Diuretics are frequently given during ARF in an effort to convert oliguric to nonoliguric ARF, since oliguria has been recognized as a proxy for the severity of ARF and the likelihood of requiring dialysis. [8],[9] Despite the ubiquity of this practice, there is scant evidence that diuretics provide any material benefit to patients with ARF. Mehta et al. showed that the diuretic use in the Intensive Care Unit (ICU) patients with ARF was associated with greater in-hospital mortality and nonrecovery of renal function. [10]

Infectious causes have consistently ranked second to cardiovascular disease in reported causes of death in patients on dialysis. Several studies suggest that septicemia rates in these patients are higher than in general population. Uremia is a classic state of hyper responsiveness, and infection rates are believed to be several times higher in dialysis populations than in the age-matched segments of the general population. [11] The increase in mortality and nonrecovery of renal function in ARF patients may be due to a direct deleterious effect of diuretic agents, or a delay in the institution of renal support (in effect, forestalling dialysis with volume overload or with anticipated reversal of azotemia), or other unknown factors. [10] Therefore, uremia in this case may be caused by dialysis and/or use of diuretics.

An increase in TLC is a sign of infection [12] and when it decreased to normal in this case, the patient was free from infection. Hence, all the antibiotics were stopped, but urea and creatinine levels remained high. The renal function recovered after diuretics were stopped, and no dialysis was required.

In the view of these findings, it is suggested that physicians should be cautious in prescribing diuretics to patients with ARF due to sepsis. The use of diuretics in ARF may not be helpful, but harmful. It may lead to false diagnosis of CRF and nonrecovery of renal function. The patient may unnecessarily require prolonged dialysis.

 
 » References Top

1.Bone RG. The pathogenesis of sepsis. Ann Intern Med 1991;115:457-69.  Back to cited text no. 1
    
2.Bone RG. Immunologic dissonance: A continuing evolution in our understanding of the systemic inflammatory response syndrome (SIRS) and the multiple organ dysfunction syndromes (MODS). Ann Intern Med 1996;125:680-7.  Back to cited text no. 2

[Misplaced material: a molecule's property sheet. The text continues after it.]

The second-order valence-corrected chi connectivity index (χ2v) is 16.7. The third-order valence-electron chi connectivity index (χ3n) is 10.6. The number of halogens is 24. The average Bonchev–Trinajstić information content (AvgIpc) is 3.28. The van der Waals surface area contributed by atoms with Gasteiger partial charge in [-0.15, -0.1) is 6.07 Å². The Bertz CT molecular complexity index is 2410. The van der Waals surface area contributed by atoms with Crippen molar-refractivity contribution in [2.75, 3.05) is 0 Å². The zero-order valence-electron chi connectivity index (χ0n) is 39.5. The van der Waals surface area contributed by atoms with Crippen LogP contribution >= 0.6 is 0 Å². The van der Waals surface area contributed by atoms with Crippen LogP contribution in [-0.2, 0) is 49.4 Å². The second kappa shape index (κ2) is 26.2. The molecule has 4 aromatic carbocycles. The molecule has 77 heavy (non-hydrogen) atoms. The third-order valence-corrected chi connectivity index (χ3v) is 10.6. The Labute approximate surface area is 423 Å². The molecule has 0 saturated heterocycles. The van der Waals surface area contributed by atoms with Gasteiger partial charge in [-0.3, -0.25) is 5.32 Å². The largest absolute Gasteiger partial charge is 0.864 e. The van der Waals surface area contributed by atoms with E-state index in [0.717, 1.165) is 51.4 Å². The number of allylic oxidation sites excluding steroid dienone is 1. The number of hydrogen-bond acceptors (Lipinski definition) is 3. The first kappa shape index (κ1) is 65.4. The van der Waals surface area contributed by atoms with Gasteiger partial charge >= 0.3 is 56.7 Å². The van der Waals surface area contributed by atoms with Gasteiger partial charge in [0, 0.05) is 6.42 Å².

3.Dellinger RP, Levy MM, Carlet JM, Bion J, Parker MM, Jaeschke R, et al. Surviving Sepsis campaign: International guidelines for management of severe sepsis and septic shock. Crit Care Med 2008;36:296-327.  Back to cited text no. 3
[PUBMED]  [FULLTEXT]  
4.Schor N. Acute renal failure and sepsis syndrome. Kidney Int 2002;61:764-76.  Back to cited text no. 4
[PUBMED]  [FULLTEXT]  
5.Thijs A, Thijs LG. Pathogenesis of renal failure in sepsis. Kidney Int Suppl 1998;66: S34-7.  Back to cited text no. 5
[PUBMED]    
6.Venkataram R, Kellium JA. The role of diuretic agents in the management of acute renal failure. Contrib Nephrol 2001;132:158-70.  Back to cited text no. 6
    
7.Hoste EA, Lameire NH, Vanholder RC, Benoit DD, Decruyenaere JM, Colardyn FA. Acute renal failure in patients with sepsis in surgical ICU: Predictive factors, incidence, comorbidity and outcome. J Am Soc Nephrol 2003;14:1022-30.  Back to cited text no. 7
[PUBMED]  [FULLTEXT]  
8.Klahr S, Miller SB. Acute oliguria. N Engl J Med 1998;338:671-5.  Back to cited text no. 8
[PUBMED]  [FULLTEXT]  
9.Wilson WC, Aronson S. Oliguria: A sign of renal success or impending renal failure? Anesthesiol Clin North America 2001;19:841-83.  Back to cited text no. 9
[PUBMED]    
10.Mehta RL, Pascual MT, Soroko S, Chertow GM. Diuretics, mortality, and nonrecovery of renal function in acute renal failure. JAMA 2002;288:2547-53.  Back to cited text no. 10
[PUBMED]  [FULLTEXT]  
11.Foley RN. Infectious complications in chronic dialysis patients. Perit Dial Int 2008;28: S167-71.  Back to cited text no. 11
[PUBMED]  [FULLTEXT]  
12.Chakraborty P. Practical Pathology. Kolkata: New Central Book Agency (P) Ltd.; 2010. p.41-4.  Back to cited text no. 12